Nobody Lives Forever (1946)

 Nobody_Lives_Forever Nobody Lives Forever (1946)

Run time: 100 min
Rating: 7.0
Genres: Crime | Drama | Film-Noir
Director: Jean Negulesco
Writers: W.R. Burnett
Stars: John Garfield, Geraldine Fitzgerald, Walter Brennan
Ex-GI Nick Blake gets involved in a scheme to fleece a rich young widow, but finds himself falling for her for real, much to the displeasure of his racketeer cohorts. Written by Jim Beaver <>
Release Date: 1 November 1946 (USA)

4 responses to “Nobody Lives Forever (1946)”

  1. IMDBReviewer says:

    "Nobody Lives Forever" has so many good qualities is it hard to know where to begin the list. The film’s basic plot-line is not the most original, but the intelligent and witty script gives it plenty of excitement and interest. There is an effective and pleasing musical score by Adolf Deutsch (with Jerome Moross) and the film is beautifully, atmospherically shot as well.

    Most impressive of all is the cast of "Nobody Lives Forever". There is not a single weak link in this one. Supporting players include the likes of Walter Brennan (world-weary and philosophical), George Tobias (an amiably amusing sidekick), George Coulouris (more than suitably menacing), Faye Emerson (a sassy ,would-be femme fatale), James Flavin and Grady Sutton, the latter in a memorable cameo as a short order cook

    Geraldine Fitzgerald brings exactly the right mixture of innocence and sophistication to a newly rich recent widow. Her potential victimizer is brilliantly played by John Garfield. This is one of Garfield’s most conflicted characters. The actor is convincing at every turn, capable of being both sympathetic and despicable.

    "Nobody Lives Forever" really lives up to its existential title. It’s a rare gem to be sought out by every aficionado of film noir.

  2. IMDBReviewer says:

    Many films from the mid-forties deal with men struggling to readjust to their civilian lives after their wartime service. NOBODY LIVES FOREVER offers a twist: the hero's pre-war career was as a successful con artist. He doesn't have any trouble getting his job back, but does he still want it? World War II is a source of anxiety and moral confusion in many postwar noirs, but this film (set during the war) suggests that a stint with Uncle Sam can straighten out a crooked guy.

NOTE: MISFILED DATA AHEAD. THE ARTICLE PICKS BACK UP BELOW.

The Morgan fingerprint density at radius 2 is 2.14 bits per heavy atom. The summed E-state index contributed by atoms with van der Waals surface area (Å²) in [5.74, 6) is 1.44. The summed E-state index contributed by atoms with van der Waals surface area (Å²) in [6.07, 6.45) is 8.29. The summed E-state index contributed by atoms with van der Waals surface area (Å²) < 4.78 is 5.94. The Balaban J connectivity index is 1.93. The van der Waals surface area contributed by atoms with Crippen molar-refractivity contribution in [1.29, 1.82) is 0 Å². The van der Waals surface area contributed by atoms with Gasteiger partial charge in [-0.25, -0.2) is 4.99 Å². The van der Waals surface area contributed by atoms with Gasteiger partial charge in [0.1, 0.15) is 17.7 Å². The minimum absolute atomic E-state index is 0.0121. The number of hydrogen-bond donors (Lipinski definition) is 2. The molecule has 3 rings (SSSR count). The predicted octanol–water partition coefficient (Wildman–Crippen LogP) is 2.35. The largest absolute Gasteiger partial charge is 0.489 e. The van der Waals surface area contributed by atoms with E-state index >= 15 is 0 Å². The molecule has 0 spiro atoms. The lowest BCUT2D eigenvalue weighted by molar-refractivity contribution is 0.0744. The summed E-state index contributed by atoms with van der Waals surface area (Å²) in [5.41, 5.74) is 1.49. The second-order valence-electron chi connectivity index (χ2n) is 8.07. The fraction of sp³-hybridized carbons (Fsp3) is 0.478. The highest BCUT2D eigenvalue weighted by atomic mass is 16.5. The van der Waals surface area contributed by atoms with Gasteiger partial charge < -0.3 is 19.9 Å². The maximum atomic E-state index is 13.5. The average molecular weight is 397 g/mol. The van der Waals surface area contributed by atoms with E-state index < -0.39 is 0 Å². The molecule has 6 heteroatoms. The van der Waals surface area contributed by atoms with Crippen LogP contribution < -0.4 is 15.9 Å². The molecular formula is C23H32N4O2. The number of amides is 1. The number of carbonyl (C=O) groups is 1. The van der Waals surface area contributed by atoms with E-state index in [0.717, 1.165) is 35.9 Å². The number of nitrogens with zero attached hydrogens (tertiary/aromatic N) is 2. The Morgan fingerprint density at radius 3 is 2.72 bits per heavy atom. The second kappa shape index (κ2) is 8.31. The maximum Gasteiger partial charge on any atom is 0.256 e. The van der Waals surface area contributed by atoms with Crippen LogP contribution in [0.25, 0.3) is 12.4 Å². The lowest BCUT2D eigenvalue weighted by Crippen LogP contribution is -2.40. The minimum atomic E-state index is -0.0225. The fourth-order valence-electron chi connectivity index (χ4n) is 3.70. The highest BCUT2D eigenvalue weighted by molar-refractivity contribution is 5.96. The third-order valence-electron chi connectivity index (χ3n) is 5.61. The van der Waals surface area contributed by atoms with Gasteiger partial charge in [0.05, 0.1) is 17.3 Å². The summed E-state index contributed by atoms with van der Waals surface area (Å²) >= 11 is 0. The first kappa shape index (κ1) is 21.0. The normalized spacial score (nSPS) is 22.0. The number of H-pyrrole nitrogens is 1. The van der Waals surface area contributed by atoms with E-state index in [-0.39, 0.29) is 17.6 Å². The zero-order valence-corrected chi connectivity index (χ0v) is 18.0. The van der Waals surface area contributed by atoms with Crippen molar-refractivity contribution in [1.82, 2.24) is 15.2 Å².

In contrast to the convoluted plots so common in noir, this is a simple story. Just out of the army, Nick Blake (John Garfield) returns to New York to find his girlfriend has given the money he left in her keeping to another man. After clearing up that little business, he takes off for Los Angeles, where he is talked into fleecing a rich widow, Gladys Halvorson (Geraldine Fitzgerald.) Guess what? He falls for her and wants out, but has to deal with his vengeful accomplices. The plot is unoriginal but also foolproof, and the film's leisurely pace and rich characterizations are the primary appeal, evoking a raffish, Runyonesque world. Leading the troupe of colorful character actors is George Tobias as Blake's sidekick Al Doyle, who doesn't do much except tag along for the ride, cracking wise in thick New Yorkese and complaining bitterly when he realizes Nick has "gone overboard for this tomato." Walter Brennan is Pop Gruber, Nick's boyhood mentor in crime, now down on his luck and scraping a living with a telescope, selling "the moon and stars for a dime" and picking the pockets of his drunken customers. Then there's cadaverous, sinister George Colouris as Doc, a has-been con man consumed by jealousy of Nick. Even the smallest characters—from an ex-jockey bellboy to the counterman in an all-night diner who can't stand to hear the words "java" or "pal"—add flavor; they're a great bunch of "cheap, hungry chiselers." Richard Gaines (Jean Arthur's fiancé, Mr. Pendergast, in THE MORE THE MERRIER) is also amusing as Manning, the widow's business manager, whose only interest in life is golf. Only Faye Emerson, as the nightclub singer who betrayed Nick while he was overseas and keeps turning up for vague plot purposes, misfires; she sings well, but she's a little too bony, toothy and disgruntled for a femme fatale.